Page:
Making wine with some sort of oak influence, for many varietals and blends, is very important to the taste, feel and aging of wine. There are many ways to introduce and age wine with oak. The most common and oldest technique is barrel aging. You can taste the oak influence and, depending on how much time or what kind of oak is used, you can even identify which oak is used, just by the taste.
Chardonnay aged on oak is a great example of this. If you taste cinnamon, coconut or cloves, it has, most certainly, been aged on oak!
Oak integrates its chemistries into the wine over time. The yeasts in the wine latch onto the oak wood components which can produce flavors and aromas such as:
- vanilla (vanillan)
- wood, plank, sawdust, #2 pencil
- toast or a toasted characteristic
There are many, many more descriptors for oak and the origin of the oak forest and the type of oak influence can have a profound influence on the wine as well.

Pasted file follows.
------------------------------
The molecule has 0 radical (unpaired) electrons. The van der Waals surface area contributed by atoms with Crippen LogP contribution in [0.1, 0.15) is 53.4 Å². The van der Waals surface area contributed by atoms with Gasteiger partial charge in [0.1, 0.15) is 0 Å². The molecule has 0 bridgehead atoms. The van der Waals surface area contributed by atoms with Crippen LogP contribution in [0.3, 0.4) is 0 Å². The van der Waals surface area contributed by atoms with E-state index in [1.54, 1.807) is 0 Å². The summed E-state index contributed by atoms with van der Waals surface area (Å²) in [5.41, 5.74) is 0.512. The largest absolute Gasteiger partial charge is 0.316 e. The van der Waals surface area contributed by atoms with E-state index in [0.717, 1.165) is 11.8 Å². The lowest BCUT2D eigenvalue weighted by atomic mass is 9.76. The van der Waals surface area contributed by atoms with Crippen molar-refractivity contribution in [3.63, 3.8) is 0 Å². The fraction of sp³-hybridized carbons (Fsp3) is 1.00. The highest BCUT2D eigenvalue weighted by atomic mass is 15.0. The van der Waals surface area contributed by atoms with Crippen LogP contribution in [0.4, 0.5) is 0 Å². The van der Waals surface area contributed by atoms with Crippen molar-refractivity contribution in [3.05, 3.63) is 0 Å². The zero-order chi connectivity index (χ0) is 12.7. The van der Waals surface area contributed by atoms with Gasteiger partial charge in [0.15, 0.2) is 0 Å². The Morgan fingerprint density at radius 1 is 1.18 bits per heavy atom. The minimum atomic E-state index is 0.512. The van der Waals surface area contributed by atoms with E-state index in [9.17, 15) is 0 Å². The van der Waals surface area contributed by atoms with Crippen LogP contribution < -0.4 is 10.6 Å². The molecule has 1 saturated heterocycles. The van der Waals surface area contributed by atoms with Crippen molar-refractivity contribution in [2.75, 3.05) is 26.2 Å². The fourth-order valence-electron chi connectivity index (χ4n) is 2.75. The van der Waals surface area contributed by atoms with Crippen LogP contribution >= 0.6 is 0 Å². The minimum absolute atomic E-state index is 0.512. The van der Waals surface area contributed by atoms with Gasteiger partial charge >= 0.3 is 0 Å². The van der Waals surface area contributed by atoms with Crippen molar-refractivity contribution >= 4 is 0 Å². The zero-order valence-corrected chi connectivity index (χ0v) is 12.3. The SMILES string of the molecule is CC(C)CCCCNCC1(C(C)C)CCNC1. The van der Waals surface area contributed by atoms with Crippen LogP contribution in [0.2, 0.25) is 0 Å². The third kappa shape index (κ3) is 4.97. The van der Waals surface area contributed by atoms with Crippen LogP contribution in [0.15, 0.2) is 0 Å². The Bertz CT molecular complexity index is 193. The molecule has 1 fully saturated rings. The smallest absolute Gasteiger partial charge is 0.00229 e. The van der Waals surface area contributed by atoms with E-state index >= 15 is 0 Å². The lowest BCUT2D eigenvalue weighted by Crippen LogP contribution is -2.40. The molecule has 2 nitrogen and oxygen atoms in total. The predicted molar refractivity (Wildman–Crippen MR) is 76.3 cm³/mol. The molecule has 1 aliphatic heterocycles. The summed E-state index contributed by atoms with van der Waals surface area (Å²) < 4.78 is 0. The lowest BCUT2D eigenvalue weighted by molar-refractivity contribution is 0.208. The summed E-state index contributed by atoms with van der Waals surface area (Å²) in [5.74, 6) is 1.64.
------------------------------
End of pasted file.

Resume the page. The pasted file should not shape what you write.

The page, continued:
- Although there are many regions in Europe that produce fine oak barrels, French oak (white oak and common oak) is considered the gold standard for barrels. French Oak barrels come from one (or more) primary forests and vintners often use barrels from many forests age a wine lot for better oak flavor integration and balance.
- American oak barrels are also widely used and have a distinct characteristic of their own. These white oak forests are found in Missouri, Minnesota and Wisconsin.
The barrel choice can sometimes be as important as the wine lot itself and wine makers are very opinionated about which is best!
There are many other ways to integrate oak into wine that are used much more often than you think! I’ll cover those in another post.
Here is a great video on how oak wine barrels are made. Tonnellerie O is a cooperage in Benecia, California that uses French Oak.
Fun Fact: Oak barrels can only be used a few times before the wood flavors become more neutral due to the wine chemistry/wood interaction. These are very expensive barrels, so rather than throwing them out or making planters out of them, many are sent of to whiskey houses where they char the inside of the barrel and age whiskey in them. So what may have been the biggest influence on your favorite Pinot Noir may now be influencing your favorite bourbon! Now that’s sustainable!